Presentation on theme: "As a pianist, I was invited to perform with a cellist at the International Cello Festival in Manchester, England. Every two years a group of the world's."— Presentation transcript:
1As a pianist, I was invited to perform with a cellist at the International Cello Festival in Manchester, England. Every two years a group of the world's greatest cellists and others gather for a week of workshops.
2The opening-night performance consisted of works for unaccompanied cello. The world-famous cellist Yo-Yo Ma was one of the performers that April night in 1994, and there was a moving story behind the musical composition he would play.
3On May 27, 1992, in Sarajevo, one of the few bakeries that still had a supply of flour was making and distributing bread to the starving, war-shattered people. At 4 P.M. a long line reached into the street. Suddenly, a mortar shell fell directly into the middle of the line, killing 22 people and splattering flesh, blood, bone, and rubble.
4Not far away lived a thirty-five-year-old musician named Vedran Smailovic. Before the war, he had been a cellist with the Sarajevo Opera Orchestra, a distinguished career to which he longed to return. But when he saw the massacre outside his window, he was pushed past his capacity to endure any more. Such was his anguish that he resolved to do the thing he did best: make music. Public music, brave music, music on a battlefield.
5For each of the next 22 days, at 4 P. M For each of the next 22 days, at 4 P.M., Smailovic put on his full, formal concert dress, took up his cello and walked out of his apartment into the midst of the battle raging around him. Placing a plastic chair beside the crater that the shell had made, he played one of the most mournful and haunting pieces in the classical repertoire.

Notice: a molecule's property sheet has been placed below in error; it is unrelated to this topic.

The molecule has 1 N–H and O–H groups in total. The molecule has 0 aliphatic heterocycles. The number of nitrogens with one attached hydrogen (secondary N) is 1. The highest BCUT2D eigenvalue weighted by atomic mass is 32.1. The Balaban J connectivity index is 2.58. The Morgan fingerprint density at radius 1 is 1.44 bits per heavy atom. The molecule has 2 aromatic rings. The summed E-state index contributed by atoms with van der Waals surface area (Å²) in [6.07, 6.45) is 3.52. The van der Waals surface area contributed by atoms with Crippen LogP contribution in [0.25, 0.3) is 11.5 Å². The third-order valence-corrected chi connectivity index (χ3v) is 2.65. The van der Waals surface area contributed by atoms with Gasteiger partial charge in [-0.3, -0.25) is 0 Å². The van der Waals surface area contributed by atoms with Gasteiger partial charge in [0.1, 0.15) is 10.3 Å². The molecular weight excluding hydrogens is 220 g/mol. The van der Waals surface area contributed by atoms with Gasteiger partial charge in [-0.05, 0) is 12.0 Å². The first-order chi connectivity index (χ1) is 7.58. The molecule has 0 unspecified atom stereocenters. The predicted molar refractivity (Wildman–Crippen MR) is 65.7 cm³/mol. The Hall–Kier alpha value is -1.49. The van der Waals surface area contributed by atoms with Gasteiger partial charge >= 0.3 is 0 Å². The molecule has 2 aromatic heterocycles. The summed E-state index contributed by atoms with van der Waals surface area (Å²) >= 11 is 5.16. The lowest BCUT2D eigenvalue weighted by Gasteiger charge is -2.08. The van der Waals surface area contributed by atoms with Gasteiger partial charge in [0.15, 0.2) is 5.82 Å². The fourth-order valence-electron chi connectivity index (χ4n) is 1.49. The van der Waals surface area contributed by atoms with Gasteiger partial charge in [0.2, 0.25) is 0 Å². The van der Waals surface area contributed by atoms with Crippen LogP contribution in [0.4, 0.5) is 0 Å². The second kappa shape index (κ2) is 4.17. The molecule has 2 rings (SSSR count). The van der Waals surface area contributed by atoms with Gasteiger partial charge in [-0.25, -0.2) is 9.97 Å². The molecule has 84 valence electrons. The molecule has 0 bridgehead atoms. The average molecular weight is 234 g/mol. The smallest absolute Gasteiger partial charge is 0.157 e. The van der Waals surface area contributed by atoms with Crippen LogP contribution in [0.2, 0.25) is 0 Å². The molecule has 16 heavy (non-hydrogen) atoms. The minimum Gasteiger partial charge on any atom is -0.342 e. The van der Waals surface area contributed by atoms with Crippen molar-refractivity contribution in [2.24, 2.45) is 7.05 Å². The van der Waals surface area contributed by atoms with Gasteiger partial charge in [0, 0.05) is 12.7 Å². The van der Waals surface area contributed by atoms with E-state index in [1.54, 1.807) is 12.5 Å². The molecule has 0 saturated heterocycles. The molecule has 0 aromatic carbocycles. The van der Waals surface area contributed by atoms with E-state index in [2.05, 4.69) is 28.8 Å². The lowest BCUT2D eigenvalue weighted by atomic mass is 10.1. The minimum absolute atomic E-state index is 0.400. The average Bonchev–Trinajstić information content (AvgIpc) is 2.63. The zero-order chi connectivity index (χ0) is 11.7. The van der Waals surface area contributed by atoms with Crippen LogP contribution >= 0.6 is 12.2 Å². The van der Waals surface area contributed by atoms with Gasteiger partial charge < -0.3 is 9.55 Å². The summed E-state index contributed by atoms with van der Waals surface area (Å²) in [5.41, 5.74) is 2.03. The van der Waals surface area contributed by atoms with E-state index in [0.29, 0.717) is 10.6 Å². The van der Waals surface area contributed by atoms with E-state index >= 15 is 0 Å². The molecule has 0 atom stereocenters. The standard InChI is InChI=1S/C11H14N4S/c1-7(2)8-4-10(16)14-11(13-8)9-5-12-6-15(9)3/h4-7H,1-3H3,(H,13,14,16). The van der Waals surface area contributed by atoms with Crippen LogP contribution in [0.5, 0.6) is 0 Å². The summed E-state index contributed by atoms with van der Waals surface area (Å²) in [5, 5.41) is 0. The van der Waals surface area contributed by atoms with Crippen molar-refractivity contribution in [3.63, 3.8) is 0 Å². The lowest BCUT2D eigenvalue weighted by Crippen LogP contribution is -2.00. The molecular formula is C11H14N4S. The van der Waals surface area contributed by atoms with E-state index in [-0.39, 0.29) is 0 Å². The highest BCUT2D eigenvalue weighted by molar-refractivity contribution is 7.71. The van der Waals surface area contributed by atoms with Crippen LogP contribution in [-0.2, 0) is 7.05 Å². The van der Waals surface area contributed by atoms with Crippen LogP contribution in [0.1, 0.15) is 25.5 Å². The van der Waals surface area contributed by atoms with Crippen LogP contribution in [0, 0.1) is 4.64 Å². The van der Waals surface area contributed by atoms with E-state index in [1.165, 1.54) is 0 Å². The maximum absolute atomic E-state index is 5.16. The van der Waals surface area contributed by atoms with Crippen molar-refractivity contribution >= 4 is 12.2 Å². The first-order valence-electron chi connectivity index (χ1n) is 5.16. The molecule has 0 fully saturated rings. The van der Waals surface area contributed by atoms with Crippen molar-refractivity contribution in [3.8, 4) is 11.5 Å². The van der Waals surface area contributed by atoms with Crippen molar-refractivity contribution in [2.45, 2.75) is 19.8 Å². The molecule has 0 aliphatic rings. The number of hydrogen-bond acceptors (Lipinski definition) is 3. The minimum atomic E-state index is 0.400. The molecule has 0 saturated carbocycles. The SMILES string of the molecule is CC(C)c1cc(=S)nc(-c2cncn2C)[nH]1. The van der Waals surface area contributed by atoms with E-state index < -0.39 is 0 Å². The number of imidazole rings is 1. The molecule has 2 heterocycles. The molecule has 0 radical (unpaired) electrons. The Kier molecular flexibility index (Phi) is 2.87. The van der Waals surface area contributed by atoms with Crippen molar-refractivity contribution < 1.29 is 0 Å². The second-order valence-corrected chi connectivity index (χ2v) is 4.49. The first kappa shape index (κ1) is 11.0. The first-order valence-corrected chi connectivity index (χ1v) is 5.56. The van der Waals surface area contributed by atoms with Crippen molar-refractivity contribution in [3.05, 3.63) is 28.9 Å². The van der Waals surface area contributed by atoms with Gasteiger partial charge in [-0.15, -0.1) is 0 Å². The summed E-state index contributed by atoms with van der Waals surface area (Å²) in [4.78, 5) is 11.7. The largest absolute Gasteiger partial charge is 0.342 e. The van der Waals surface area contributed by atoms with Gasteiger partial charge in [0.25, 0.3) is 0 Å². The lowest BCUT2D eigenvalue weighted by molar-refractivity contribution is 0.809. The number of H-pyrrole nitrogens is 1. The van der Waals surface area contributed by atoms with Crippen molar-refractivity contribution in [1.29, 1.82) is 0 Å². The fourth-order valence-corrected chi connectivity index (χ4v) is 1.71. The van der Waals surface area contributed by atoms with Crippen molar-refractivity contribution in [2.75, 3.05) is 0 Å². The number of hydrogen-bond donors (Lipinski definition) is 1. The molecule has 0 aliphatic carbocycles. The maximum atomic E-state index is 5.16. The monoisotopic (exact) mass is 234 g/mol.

6He played to the abandoned streets, destroyed trucks, and burning buildings, and to the terrified people who hid in the cellars while the bombs dropped and bullets flew. With masonry exploding around him, he made his unimaginably courageous stand for human dignity, for those lost to war, for civilization, for compassion, and for peace. Though the shellings went on, he was never hurt.
7After newspapers picked up the story of this extraordinary man, an English composer, David Wilde, was so moved that he wrote a composition for unaccompanied cello, “The Cellist of Sarajevo,” into which he poured his feelings of outrage, love, and brotherhood with Vedran Smailovic. It was “The Cellist of Sarajevo” that Yo-Yo Ma was to play that evening.
8Ma came out on stage, bowed to the audience, and sat down quietly on the chair. The music began, stealing out into the quiet hall and creating a shadowy, empty universe. Slowly it grew into an agonized, screaming, and slashing furor, gripping us all before subsiding at last into a hollow death rattle and, finally, back to silence.
9When he had finished, Ma remained bent over his cello, his bow resting on the strings. No one in the hall moved or made a sound for a long time. It was as though we had just witnessed that horrifying massacre ourselves.
10Finally, Ma stood up, looked out across the audience and stretched out his hand, signaling someone to come to the stage. An indescribable electric shock swept over us as we realized who it was: Vedran Smailovic, the cellist of Sarajevo!
11Smailovic rose from his seat and walked down the aisle as Ma left the stage to meet him. They threw their arms around each other in an embrace. Everyone in the hall erupted in a chaotic, emotional excitement —clapping, shouting, and cheering. And in the center of it stood these two men, hugging and crying unashamedly:
12Yo-Yo Ma, an elegant prince of classical music, flawless in appearance and performance; and Vedran Smailovic, dressed in a stained and tattered leather motorcycle suit. His wild, long hair and huge mustache framed a face that looked old beyond his years, soaked with tears and lined with pain.
13We were all stripped down to our deepest humanity at encountering this man who shook his cello in the face of bombs, death, and destruction, defying them all.
14It was then I realized that music is a gift we all share equally It was then I realized that music is a gift we all share equally. Whether we create it or simply listen, it's a gift that can soothe, inspire, and unite us, often when we need it most—and expect it least.